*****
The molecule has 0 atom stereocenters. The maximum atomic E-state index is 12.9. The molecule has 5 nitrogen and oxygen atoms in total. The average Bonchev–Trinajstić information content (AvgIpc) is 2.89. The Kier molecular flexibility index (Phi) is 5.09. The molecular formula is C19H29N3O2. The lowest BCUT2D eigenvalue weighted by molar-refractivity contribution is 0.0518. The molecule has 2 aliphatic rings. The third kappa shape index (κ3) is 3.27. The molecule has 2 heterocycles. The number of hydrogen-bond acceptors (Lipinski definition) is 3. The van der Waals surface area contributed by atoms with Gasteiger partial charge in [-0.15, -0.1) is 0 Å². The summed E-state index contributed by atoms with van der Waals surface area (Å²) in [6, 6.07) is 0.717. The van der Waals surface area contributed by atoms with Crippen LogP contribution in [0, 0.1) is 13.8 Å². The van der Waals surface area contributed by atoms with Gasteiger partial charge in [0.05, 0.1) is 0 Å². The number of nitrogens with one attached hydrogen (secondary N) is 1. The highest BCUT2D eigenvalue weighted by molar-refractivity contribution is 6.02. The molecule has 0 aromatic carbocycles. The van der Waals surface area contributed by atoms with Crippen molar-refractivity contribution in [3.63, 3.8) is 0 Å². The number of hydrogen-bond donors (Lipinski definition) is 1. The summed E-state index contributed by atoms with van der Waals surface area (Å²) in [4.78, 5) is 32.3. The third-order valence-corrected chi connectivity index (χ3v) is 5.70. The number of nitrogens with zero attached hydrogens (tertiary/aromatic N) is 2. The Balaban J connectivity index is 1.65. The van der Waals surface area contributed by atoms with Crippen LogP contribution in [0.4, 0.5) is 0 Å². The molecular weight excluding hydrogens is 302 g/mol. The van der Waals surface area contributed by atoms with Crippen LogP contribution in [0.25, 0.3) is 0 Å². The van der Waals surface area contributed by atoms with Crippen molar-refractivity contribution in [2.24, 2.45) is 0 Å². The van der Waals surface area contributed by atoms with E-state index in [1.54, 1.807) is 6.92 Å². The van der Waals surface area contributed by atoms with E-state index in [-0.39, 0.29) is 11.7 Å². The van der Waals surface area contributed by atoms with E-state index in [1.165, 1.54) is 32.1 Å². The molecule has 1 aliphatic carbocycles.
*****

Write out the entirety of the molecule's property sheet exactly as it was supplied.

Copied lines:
The molecule has 0 atom stereocenters. The maximum atomic E-state index is 12.9. The molecule has 5 nitrogen and oxygen atoms in total. The average Bonchev–Trinajstić information content (AvgIpc) is 2.89. The Kier molecular flexibility index (Phi) is 5.09. The molecular formula is C19H29N3O2. The lowest BCUT2D eigenvalue weighted by molar-refractivity contribution is 0.0518. The molecule has 2 aliphatic rings. The third kappa shape index (κ3) is 3.27. The molecule has 2 heterocycles. The number of hydrogen-bond acceptors (Lipinski definition) is 3. The van der Waals surface area contributed by atoms with Gasteiger partial charge in [-0.15, -0.1) is 0 Å². The summed E-state index contributed by atoms with van der Waals surface area (Å²) in [6, 6.07) is 0.717. The van der Waals surface area contributed by atoms with Crippen LogP contribution in [0, 0.1) is 13.8 Å². The van der Waals surface area contributed by atoms with Gasteiger partial charge in [0.05, 0.1) is 0 Å². The number of nitrogens with one attached hydrogen (secondary N) is 1. The highest BCUT2D eigenvalue weighted by molar-refractivity contribution is 6.02. The molecule has 0 aromatic carbocycles. The van der Waals surface area contributed by atoms with Crippen molar-refractivity contribution in [3.63, 3.8) is 0 Å². The number of hydrogen-bond donors (Lipinski definition) is 1. The summed E-state index contributed by atoms with van der Waals surface area (Å²) in [4.78, 5) is 32.3. The third-order valence-corrected chi connectivity index (χ3v) is 5.70. The number of nitrogens with zero attached hydrogens (tertiary/aromatic N) is 2. The Balaban J connectivity index is 1.65. The van der Waals surface area contributed by atoms with Crippen LogP contribution in [0.4, 0.5) is 0 Å². The molecular weight excluding hydrogens is 302 g/mol. The van der Waals surface area contributed by atoms with Crippen LogP contribution in [0.25, 0.3) is 0 Å². The van der Waals surface area contributed by atoms with Crippen molar-refractivity contribution in [2.24, 2.45) is 0 Å². The van der Waals surface area contributed by atoms with E-state index in [1.54, 1.807) is 6.92 Å². The van der Waals surface area contributed by atoms with E-state index in [-0.39, 0.29) is 11.7 Å². The van der Waals surface area contributed by atoms with E-state index in [1.165, 1.54) is 32.1 Å². The molecule has 1 aliphatic carbocycles.